Kuandu Museum of Fine Arts

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Kuandu Museum of Fine Arts
Resetting the Perception-Pang Maokun’s Art (2012-2014)
2014-03-07 ~ 2014-05-04

Opening: 2014.03.07, 15:30

Venue: 1F Gallery

Exhibition Director: Wang Junjieh, Yang Kai

Curator: Feng Boyi, Wang Liya

Curatorial Assistant: Liu Yuan, Liu Na, Ma Jie

PANG Maokun was born in Chongqing in 1963. He currently acts as the Vice President of Sichuan Fine Arts Institute. He is also the Executive Director of Chongqing Art Museum, Vice Chairman of the Chongqing Artists Association, President of Chongqing Painting Academy, Advisory Board Member at the China Artists Association, Member of the China and Artists Association Oil Painting Council, and Advisory Board Member at the China Oil Painting Society. His representative works include Apples are Ripe, The Rainbow is Silently Above, A Golden Summer, the Blur Series, the Virtual Time Series, the Coincidence Series, and the Shining Brightly Series. The exhibition of PANG’s works at Kuandu Museum of Fine Arts is indeed an overseas extension of his solo exhibition that was held in 2013 at the National Art Museum of China, Beijing. In this exhibition, PANG is going to present to the public 18 of his latest oil paintings, and 24 of his manuscripts and drafts.

 Distinctly realistic in style, PANG’s oil paintings nevertheless set themselves apart from traditional Realism by their aesthetic qualities that convey metaphorical connotations as well as by their philosophical features that inspire sober reflection on the unseen part of human life. What also tells them apart is the way in which PANG rationalizes his concerning issues into the realistic representation on canvas. It is a dual transcendence that PANG has devoted himself to—to break through the limits that traditional realism and the avant-garde texts encounter. He attempts to shed off the noxious dependence that pure realism has form in pursuit of accurate depiction of things. So does he endeavor to keep himself from straying into the textual labyrinth that the avant-garde art tends to build. He therefore endows his realistic works with unsettling narratives that undermine the sure reality. The oxymoronic presentation in his works stings the viewers into a sudden realization that there in truth exists a wide gap between themselves and the reality.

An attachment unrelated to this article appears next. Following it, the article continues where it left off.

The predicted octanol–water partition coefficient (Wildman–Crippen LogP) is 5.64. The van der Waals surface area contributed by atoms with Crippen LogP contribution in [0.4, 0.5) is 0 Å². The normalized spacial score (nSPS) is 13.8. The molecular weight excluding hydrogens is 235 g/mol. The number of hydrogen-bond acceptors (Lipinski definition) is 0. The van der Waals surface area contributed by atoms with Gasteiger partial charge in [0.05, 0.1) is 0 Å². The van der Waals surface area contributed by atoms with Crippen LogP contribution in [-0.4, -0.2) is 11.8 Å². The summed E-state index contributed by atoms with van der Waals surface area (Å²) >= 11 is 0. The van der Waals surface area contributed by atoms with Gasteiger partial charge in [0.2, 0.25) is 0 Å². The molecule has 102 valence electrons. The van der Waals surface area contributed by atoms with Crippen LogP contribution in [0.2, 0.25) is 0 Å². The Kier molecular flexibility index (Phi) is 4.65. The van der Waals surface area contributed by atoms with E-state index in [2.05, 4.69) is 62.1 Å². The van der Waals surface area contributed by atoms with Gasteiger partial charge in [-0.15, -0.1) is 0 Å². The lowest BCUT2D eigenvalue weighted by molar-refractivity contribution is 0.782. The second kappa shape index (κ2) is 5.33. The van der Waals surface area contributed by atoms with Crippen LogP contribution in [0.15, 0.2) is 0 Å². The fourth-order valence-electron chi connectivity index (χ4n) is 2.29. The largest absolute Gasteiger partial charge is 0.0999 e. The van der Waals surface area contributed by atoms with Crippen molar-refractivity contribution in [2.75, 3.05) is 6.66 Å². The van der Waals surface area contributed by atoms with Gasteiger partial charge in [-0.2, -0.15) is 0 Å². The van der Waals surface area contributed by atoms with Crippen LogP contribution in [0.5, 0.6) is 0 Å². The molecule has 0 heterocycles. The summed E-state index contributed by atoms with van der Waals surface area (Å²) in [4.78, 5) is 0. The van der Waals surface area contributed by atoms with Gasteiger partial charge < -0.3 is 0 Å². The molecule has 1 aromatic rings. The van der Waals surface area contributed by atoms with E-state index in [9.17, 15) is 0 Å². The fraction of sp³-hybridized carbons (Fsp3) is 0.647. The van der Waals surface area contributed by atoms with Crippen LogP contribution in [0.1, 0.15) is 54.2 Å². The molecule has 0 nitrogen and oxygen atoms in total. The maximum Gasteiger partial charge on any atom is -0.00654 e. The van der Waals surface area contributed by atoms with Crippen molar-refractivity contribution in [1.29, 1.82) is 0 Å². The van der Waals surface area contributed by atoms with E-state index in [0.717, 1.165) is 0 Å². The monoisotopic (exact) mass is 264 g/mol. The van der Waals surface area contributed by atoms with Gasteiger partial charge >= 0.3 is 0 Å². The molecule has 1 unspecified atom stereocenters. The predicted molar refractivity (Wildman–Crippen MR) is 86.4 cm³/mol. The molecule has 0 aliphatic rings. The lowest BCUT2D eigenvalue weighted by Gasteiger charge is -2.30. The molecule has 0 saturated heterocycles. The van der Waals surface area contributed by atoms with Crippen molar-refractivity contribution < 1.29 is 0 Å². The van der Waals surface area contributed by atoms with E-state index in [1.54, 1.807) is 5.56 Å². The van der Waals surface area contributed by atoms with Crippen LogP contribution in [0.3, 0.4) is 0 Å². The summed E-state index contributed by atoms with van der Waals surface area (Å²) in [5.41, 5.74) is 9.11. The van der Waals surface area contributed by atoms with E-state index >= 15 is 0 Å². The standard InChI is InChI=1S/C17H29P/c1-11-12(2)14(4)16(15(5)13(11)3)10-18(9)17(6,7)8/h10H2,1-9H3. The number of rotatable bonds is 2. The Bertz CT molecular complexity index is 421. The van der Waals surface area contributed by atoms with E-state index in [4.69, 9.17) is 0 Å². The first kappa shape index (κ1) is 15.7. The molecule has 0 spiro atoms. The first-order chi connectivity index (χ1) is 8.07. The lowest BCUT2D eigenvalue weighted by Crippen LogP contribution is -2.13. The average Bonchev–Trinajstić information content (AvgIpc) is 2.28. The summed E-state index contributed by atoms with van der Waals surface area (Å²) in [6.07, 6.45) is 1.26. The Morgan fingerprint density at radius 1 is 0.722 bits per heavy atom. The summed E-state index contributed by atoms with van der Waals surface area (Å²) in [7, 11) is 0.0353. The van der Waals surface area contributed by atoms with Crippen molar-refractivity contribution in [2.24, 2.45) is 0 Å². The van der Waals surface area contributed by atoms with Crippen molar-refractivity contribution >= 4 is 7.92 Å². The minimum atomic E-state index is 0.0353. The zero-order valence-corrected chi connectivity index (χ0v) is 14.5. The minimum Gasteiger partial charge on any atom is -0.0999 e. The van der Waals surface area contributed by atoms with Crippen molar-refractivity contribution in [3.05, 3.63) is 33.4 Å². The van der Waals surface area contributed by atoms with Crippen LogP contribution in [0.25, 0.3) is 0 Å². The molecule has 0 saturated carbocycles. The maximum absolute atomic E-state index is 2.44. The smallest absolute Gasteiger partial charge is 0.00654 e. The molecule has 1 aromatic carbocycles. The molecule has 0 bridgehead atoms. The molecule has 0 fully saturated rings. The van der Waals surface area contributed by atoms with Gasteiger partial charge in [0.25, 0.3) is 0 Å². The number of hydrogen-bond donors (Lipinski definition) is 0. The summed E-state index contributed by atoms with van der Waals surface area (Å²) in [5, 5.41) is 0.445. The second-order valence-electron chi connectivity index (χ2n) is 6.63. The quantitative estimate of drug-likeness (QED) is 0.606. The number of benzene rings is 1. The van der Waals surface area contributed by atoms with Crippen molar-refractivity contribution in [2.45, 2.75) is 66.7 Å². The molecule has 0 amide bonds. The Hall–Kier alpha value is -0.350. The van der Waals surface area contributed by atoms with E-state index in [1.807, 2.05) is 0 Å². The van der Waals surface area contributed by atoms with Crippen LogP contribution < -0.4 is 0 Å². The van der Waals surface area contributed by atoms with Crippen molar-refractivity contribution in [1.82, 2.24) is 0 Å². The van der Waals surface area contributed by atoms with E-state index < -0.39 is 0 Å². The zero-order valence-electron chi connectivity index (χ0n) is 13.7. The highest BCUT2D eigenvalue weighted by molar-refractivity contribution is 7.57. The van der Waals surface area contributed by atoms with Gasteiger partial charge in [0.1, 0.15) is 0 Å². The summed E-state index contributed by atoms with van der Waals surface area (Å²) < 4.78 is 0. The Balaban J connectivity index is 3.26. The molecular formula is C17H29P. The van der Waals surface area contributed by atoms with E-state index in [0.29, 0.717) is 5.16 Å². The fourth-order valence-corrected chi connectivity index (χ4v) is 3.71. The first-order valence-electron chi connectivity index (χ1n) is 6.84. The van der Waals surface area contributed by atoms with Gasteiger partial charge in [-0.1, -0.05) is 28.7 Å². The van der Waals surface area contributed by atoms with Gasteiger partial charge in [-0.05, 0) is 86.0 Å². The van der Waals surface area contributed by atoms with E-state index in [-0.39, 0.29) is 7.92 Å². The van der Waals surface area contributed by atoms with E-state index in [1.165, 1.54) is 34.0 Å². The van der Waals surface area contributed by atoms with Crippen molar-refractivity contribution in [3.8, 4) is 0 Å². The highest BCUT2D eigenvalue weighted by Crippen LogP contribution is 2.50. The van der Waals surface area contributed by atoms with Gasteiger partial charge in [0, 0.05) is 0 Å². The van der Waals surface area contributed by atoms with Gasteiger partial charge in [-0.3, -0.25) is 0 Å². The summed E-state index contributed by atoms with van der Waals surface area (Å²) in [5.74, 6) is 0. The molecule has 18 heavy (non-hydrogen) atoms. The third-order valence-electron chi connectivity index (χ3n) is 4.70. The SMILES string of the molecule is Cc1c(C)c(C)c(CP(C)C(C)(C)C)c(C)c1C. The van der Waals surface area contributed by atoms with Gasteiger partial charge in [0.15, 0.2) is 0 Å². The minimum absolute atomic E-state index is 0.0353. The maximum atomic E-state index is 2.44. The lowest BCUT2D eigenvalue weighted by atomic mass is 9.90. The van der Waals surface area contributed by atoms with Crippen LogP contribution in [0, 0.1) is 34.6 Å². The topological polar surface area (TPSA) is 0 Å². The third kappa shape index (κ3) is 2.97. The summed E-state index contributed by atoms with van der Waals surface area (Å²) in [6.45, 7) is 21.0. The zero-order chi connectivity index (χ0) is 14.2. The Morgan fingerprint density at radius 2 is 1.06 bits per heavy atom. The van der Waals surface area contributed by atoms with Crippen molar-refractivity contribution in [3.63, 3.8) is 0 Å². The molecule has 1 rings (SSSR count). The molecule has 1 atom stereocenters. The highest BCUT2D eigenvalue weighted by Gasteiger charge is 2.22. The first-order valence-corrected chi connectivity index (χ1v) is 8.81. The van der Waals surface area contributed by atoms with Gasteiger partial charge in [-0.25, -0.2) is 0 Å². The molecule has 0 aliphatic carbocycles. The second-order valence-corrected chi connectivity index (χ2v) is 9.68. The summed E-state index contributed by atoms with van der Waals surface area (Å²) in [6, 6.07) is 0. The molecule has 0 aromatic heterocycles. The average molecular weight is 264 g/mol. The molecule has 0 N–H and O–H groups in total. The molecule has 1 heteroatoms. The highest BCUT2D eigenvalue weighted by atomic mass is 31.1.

In his new works, PANG continues his constant keen perception of the first experience. Through destructive subjective colors, he rearranges images and gives them autonomy by using scenes happen in reality, such as coincidences, bits and pieces in daily life, and all kinds of events. He confronts the viewers with different moments in real life in a fragmentary but synchronic way. In a grain of sand, the viewers see a world; in lightness, solemnness. His works abound in subjective artistic intellectuality and are rich in techniques of creative performance. Apart from overstressing the construction of social and historical meaning of artworks, he brings himself closer to an existence of sensibility, a life that synchronizes the prosaic and opaque daily triviality. On his canvas, he presents the increasingly diverse, chaotic but rich and prosperous life, showing the world a life that is pungent, direct, but rich and vivid.    

 On seeing his works, we do not find a vociferous society; nor do we feel subjective anxiety or anger. Instead, we see and construct the meanings of his works. The meanings conveyed are not to be perceived on the superficial side of society. Rather, they inhere in humanity and the natural flesh of life, showing the peculiar conditions of human existence and the natural colors of life. PANG as a creating subject invests people, gatherings or natural scenes with intellectual reasoning and “meanings.” His aspiration for reaching out of oil painting for a “virtual” reality reveals his attempts to highlight in an abstract way the “uncertainty” and “dramatic” aspects of life, and the ceaseless changes that constantly escape human grasp.